Sunday, 7 September 2014

SUNDAY READS: 3 Things I've Learnt In August

The month of August has come to an end, I thought I might share with you what I've learnt in the past 31 days. A lot of things have happened in the past four weeks - I've learnt what it means to be strong, I've learnt what it means to be confident, I've learnt what it means to 'fake it till you make it'...

So many lessons were learnt and I continue to be grateful for every experience that comes my way. 

1. There will always be noise
I've finally realised that everyone has an opinion and the large majority want someone to listen to their ideas. Sometimes, people's opinions can be really useful. I met a wonderful executive coach by chance last year and, with a few words, she was able to completely change my way of thinking. She really empowered me to take a path not taken by most, so that I can be happier than most. 

But it's not everyday that you'll meet someone like that. In fact, in this past month, I've been meeting some of the most negative people I've ever come across. I've sat in front of people who hate on other people's ideas because they are 'too big/small/stupid/insignificant/outlandish/impossible/impractical'. The list goes on. 

I confess to being a pessimistic and cautious type of person. So to be surrounded by these type of people only makes me more unsure about the path I've chosen. Uncertainty has also lead to inaction. Inaction has led to more uncertainty...

It took awhile for me to actually catch on to what was happening. And it took just as long to realise that what people have been saying to me have all been opinions. They are not facts. They do not know anymore than I do about what the future holds. 

I've learnt to take things with a grain of salt. There will always be people who want to let you know their opinion. Don't only hear what you want to hear. Hear everything but also examine everything to know whether what they're saying is valuable or not. 

Obviously, if people have a point, then it's best to take note and to really question whether their concerns are well founded. 

If not, then, at the end of the day, so long as it makes sense to you and it makes you happy, cut out all the noise and do exactly what you were doing before. 

via West Willow

2. Rephrase your words. Say what is useful
I think it's always important to be aware of what your words can do to others. Even though you mean well, your words might still hurt someone. 

I've been on both sides this month - I've been the well intentioned one and I've also been the hurt one. I know how wronged you feel when the person you're speaking to throws back your good intentions. I also know how uncomfortable it is to hear someone offering well-meaning, but just unhelpful, advice.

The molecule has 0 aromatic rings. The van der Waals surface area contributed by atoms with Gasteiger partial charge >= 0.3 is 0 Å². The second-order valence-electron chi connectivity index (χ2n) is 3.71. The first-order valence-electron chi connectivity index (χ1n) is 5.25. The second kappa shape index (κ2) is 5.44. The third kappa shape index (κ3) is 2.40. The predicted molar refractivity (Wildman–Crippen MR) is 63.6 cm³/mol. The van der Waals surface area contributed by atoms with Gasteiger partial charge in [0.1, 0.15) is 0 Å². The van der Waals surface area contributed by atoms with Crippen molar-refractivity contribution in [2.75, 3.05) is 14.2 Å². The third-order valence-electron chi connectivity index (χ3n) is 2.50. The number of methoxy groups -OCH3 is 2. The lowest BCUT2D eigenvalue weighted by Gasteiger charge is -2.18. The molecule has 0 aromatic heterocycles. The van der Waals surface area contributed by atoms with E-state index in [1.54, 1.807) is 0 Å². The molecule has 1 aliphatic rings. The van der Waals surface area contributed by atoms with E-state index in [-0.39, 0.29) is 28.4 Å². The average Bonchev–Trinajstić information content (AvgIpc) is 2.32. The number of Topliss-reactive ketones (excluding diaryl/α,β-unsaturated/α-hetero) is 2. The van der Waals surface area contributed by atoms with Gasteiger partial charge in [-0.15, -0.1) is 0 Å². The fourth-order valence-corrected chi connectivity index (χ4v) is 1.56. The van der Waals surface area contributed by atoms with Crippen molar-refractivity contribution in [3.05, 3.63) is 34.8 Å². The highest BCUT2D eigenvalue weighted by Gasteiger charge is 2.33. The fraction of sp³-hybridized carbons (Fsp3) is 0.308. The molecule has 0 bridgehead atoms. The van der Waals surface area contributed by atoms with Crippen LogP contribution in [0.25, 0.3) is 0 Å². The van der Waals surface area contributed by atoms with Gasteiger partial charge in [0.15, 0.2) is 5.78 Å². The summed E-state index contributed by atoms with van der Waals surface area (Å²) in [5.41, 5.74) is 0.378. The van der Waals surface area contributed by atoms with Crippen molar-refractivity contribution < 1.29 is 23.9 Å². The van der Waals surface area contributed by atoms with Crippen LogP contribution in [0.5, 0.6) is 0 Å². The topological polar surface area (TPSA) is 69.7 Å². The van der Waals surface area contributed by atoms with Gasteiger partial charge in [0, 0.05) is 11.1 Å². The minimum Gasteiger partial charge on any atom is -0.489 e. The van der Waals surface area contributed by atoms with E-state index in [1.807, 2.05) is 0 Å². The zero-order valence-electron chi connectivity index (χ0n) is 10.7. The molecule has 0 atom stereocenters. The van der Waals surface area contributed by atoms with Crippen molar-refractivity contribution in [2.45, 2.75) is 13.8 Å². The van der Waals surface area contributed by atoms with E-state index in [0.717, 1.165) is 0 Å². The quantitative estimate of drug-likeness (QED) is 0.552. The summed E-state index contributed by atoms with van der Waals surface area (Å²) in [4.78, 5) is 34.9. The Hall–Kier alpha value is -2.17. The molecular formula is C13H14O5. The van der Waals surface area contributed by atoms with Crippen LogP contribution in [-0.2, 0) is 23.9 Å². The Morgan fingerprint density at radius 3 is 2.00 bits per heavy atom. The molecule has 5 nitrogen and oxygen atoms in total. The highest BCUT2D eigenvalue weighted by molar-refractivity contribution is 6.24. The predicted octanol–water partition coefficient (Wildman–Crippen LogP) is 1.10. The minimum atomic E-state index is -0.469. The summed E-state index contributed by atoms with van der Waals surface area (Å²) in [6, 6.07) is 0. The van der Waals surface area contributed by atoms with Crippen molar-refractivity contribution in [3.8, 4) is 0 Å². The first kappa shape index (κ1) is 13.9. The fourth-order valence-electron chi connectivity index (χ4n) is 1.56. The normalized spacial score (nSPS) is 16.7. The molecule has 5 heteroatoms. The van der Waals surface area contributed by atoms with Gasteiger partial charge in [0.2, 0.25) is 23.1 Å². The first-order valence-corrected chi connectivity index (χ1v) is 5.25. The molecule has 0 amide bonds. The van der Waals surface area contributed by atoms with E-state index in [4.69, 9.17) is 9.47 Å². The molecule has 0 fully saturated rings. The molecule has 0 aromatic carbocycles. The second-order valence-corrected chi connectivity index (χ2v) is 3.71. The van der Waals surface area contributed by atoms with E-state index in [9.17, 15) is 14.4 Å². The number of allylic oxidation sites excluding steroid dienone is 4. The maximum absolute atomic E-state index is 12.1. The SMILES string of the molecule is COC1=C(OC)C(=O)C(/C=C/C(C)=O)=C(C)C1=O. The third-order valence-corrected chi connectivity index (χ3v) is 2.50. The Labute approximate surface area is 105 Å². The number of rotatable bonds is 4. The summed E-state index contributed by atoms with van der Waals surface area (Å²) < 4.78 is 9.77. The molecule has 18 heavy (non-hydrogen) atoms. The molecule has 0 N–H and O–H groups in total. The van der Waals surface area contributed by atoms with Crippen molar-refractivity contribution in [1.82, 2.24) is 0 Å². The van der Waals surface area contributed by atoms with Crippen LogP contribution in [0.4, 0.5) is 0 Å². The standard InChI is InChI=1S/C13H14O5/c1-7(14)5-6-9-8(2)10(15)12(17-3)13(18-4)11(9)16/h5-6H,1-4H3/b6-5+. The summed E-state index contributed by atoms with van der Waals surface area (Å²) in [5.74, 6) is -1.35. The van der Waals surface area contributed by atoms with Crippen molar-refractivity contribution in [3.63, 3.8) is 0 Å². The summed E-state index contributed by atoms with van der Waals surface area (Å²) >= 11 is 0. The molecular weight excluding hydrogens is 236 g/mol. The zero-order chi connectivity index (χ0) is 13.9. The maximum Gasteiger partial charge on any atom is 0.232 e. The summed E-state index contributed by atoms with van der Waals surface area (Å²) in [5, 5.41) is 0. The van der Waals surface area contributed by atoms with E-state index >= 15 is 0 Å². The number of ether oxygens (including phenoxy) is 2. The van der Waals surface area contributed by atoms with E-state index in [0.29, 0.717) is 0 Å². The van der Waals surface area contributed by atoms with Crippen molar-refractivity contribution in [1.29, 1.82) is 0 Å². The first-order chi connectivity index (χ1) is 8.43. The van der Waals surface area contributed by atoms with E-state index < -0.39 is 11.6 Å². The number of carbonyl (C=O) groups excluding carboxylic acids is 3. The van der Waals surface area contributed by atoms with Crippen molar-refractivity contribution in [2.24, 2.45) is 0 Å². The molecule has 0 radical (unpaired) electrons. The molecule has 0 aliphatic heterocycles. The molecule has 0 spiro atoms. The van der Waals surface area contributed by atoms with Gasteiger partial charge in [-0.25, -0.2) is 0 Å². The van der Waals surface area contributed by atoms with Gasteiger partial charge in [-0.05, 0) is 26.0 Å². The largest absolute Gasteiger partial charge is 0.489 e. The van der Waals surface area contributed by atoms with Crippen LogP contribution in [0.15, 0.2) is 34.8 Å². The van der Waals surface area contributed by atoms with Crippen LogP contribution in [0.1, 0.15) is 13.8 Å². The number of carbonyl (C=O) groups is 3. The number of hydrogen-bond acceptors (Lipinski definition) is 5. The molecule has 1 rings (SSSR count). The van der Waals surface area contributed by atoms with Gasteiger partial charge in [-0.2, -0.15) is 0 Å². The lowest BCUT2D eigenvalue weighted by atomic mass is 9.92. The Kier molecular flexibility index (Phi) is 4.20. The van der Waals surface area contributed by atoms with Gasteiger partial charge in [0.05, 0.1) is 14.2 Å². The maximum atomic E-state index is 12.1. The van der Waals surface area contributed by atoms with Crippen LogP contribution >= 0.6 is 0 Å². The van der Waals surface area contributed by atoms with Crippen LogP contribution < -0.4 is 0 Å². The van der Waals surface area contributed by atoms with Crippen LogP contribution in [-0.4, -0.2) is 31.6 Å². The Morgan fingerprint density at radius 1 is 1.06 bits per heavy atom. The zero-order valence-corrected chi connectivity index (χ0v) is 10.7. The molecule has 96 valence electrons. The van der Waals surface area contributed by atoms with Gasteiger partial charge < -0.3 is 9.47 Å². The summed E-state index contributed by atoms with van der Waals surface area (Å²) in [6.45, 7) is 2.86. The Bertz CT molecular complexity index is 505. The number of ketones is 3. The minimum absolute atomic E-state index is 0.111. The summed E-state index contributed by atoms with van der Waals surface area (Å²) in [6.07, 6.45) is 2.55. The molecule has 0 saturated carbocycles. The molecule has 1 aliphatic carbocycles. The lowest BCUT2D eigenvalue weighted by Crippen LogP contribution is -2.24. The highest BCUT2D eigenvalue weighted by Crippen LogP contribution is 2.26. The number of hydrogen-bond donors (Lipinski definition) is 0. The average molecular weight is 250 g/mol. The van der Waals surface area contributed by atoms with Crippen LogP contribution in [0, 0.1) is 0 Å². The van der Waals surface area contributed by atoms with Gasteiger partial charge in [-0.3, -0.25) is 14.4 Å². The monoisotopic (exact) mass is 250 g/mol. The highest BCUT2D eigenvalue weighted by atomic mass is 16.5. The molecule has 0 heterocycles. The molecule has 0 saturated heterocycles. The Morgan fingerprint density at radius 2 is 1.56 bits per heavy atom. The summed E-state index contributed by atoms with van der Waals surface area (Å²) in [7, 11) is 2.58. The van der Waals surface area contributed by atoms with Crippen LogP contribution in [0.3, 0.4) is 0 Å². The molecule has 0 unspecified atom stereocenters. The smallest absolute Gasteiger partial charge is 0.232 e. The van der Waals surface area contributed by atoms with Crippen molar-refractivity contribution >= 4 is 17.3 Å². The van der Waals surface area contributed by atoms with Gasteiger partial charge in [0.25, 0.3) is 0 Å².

I don't think I can completely decide never to be the one who gets hurt in this equation. But I have decided that I don't want to be consciously responsible for someone else's unhappiness or stress. I think one of the best ways to approach this is by only saying what is helpful to others. 

It's not like I'm going around sugarcoating everything or straight out lying to them. It's just that I've chosen to rephrase my words. Instead of blatantly pointing out someone else's flaws, I offer suggestions by saying things like 'how awesome would it be if...'

It makes such a big difference. No only is there no negativity exchange during the conversation, but people seem so much more receptive to what I have to say. 

via PDG

3. Get your priorities right
If only I had a dollar for every time someone told me they were busy. I totally get it - You're busy. I'm busy. Everyone is damn busy, especially since we live in times where being pressed for time is equated to productivity. 

We're THAT busy that we're often forced to choose between our work, studies, partners, families, friends and interests. But sometimes I wonder if the words 'I'm busy' is an avoidance mechanism. 

I'm beginning to think that if we really wanted to do something, we would make time for it. We would diarise it and use it as motivation to get through all the mundane stuff.

I've found that if a task comes across of mind more than a few times and I don't make a firm commitment to complete it, I know that it's not something I really want to do. And then I have to ask myself some honest questions about why that is so and what I can realistically do about it.

Sometimes it's as straight forward as 'Well, even though I don't want to do it, I still have to because the consequences are unwanted or something I don't want to deal with'. Other times, it's a huge wakeup call and it calls for a rethink about what I'm doing.